County to vote on new civil courthouse site beside 1928 version
Miami-Dade may soon have a set construction site for a new civil courthouse, as commissioners are to vote next week on a parcel just west of the crumbling one on Flagler Street.
Commissioners at the Chairman’s Policy Council on July 12 unanimously forwarded to a full commission vote a resolution to build the new courthouse between West Flagler and Northwest First streets.
The parcel was acquired using federal transit funds, according to the memo, which states annual rent payments would be paid to the county transportation department for transit operations and maintenance costs.
The other site being considered, adjacent to the Miami-Dade Children’s Courthouse on Northwest Third Street, would be maintained for parking and provision of other children’s programs and services, the resolution states.
“We’ve heard a lot of testimony on the need of a new courthouse and opinions about the location,” Sally Heyman, the measure’s primary sponsor, said after thanking its supporters. “At the end of the day, this is a significant pinnacle facility we must replace.”
The landmark courthouse at 73 W Flagler St., built in 1928, is under constant repair, costs millions annually in remediation, has three floors currently out of service and no longer meets the county’s needs.
On April 4, Mayor Carlos Giménez recommended in a memo to build the new courthouse adjoining the children’s courthouse, based on a site comparison issued by the Internal Services Department.
The site next to the current courthouse, he wrote, would limit the county’s revenue potential and be constrained due to its smaller size – 21,000 square feet, half the size of the site next to the children’s courthouse. Conversely, the children’s courthouse site was closer to being build-ready and would minimize risk of added costs and project delays.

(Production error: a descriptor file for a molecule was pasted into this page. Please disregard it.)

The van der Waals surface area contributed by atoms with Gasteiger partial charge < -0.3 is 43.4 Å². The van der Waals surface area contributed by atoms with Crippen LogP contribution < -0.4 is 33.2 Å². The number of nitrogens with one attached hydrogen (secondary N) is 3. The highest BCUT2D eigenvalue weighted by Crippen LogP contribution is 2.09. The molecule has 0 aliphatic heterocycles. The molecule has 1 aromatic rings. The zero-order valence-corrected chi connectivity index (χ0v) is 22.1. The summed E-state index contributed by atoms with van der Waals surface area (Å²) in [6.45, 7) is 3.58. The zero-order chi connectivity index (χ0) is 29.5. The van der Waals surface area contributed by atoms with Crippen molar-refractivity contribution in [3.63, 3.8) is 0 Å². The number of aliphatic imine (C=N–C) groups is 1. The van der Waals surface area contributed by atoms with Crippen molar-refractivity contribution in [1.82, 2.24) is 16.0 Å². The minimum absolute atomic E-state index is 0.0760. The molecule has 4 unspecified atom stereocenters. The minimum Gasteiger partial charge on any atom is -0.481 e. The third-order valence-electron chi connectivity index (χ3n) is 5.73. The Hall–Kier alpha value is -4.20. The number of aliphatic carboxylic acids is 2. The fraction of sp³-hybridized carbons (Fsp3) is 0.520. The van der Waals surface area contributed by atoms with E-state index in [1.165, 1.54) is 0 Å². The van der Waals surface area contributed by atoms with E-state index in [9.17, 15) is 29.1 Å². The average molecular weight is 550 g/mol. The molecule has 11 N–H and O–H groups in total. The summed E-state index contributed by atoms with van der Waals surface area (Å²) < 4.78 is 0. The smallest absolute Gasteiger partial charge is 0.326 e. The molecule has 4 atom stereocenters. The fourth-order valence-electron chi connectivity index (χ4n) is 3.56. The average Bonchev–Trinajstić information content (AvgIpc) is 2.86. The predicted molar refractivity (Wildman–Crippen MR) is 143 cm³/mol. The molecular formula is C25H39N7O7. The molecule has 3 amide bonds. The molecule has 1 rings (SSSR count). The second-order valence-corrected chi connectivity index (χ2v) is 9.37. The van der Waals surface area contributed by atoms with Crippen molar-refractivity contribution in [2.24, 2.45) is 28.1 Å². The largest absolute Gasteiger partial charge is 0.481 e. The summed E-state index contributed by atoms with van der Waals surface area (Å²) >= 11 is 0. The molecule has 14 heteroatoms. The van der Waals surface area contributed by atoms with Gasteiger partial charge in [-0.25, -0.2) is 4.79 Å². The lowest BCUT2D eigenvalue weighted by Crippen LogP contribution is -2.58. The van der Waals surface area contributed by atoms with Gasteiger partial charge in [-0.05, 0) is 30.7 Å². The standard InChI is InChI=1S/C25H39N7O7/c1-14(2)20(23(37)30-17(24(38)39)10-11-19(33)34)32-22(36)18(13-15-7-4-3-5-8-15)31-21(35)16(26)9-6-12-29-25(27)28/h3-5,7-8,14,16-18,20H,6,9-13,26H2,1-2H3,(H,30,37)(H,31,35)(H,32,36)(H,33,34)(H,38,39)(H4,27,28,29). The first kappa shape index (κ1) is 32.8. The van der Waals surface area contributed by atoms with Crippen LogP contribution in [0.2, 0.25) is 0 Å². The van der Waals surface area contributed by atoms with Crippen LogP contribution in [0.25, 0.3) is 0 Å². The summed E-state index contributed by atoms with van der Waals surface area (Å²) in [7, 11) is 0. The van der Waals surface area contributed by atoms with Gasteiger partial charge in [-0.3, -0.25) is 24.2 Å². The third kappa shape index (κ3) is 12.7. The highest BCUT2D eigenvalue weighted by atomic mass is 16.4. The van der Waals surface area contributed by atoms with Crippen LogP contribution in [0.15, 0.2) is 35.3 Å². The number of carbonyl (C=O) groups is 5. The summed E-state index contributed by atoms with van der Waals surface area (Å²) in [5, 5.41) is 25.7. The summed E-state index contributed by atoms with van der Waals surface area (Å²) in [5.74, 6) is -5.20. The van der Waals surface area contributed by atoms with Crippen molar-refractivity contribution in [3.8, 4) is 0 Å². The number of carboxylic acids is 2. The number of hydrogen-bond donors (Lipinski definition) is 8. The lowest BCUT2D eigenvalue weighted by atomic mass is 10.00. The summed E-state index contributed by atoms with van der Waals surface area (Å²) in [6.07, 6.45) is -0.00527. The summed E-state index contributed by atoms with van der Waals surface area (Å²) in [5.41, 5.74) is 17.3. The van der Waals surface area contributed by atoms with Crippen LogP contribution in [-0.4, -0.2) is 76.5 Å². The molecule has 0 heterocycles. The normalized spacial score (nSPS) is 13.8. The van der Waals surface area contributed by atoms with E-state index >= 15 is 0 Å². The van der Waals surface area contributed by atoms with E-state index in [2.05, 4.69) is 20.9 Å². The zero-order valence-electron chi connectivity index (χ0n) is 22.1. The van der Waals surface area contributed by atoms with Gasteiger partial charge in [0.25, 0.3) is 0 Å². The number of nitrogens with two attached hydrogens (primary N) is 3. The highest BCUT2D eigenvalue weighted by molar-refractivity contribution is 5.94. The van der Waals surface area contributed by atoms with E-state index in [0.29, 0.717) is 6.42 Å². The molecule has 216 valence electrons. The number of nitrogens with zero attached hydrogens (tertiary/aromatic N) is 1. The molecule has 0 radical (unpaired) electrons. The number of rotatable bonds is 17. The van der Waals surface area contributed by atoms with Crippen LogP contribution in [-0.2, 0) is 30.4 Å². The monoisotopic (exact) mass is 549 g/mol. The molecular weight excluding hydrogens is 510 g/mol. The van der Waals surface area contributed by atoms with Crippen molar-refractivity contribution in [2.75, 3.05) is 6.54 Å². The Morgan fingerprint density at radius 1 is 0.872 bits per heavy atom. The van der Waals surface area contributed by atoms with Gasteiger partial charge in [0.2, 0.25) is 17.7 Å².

The two courthouses “could share facilities and people could go to one place for court,” the mayor told commissioners later that month, sarcastically adding, “Gee, what a concept: to put two courthouses next to each other.”
But Ms. Heyman suggested the lot would be used in expanding child mental health services.
Community stakeholders, including court personnel, nearby business owners and the Miami Downtown Development Authority (DDA), agreed, asking the county to build next to the old courthouse, county attorney Abigail Price-Williams wrote in a July 12 memo.
“[Without] adequate replacement, the absence of the employment activity would disturb the economic vitality of the Flagler District,” a Miami DDA resolution stated.
Keeping the facility in the area, where it would stand a short distance from Government Center, the Main Library and HistoryMiami, would preserve the historic value of the area, HistoryMiami Chairman Michael Weiser told commissioners last week.
“It’s a complex process that has a number of implications to it, but if done properly and if the right developer is selected, there’s a tremendous opportunity to build a civic center in the middle of Miami – something we can be proud of that speaks to the value of our community and raises up the civic life of our city,” he said.
Miami-Dade voters on Nov. 4, 2014, rejected issuance of $390 million in bond debt to build a courthouse. The county responded by soliciting public-private partnerships to design, build and maintain a replacement.
Last month, commissioners deferred to a full July 24 commission meeting a resolution to cancel such partnerships in favor of seeking a new hybrid joint venture and new construction timeline developed by BMO Capital Markets Corp., Perez & Perez Architects Planners and the county attorney’s office.
Commissioner Rebeca Sosa, who asked about the possibility of selling the old courthouse site, expressed concern over whether choosing a site marked genuine progress for the long-stalled project or just the next chapter in a series of false starts in coming up with a solution to replace the decrepit building.
“Are we going to continue going back and forth, delaying the process?” she said. “As the actual building deteriorates even more, it can cost the county a lot of money. Is this a step that is going to bring a solution faster, so we can stop using money to try to put a bandage on one floor [as] another floor breaks? Is this an advancement [of] our beautiful bureaucracy?”
Ms. Heyman requested a procedure waiver to allow the item, tentatively scheduled for a September hearing, to advance to a July 24 commission vote. Mr. Bovo, the commission chairman, confirmed it would.
“Beautiful bureaucracy,” Mr. Bovo said. “I didn’t know that existed.”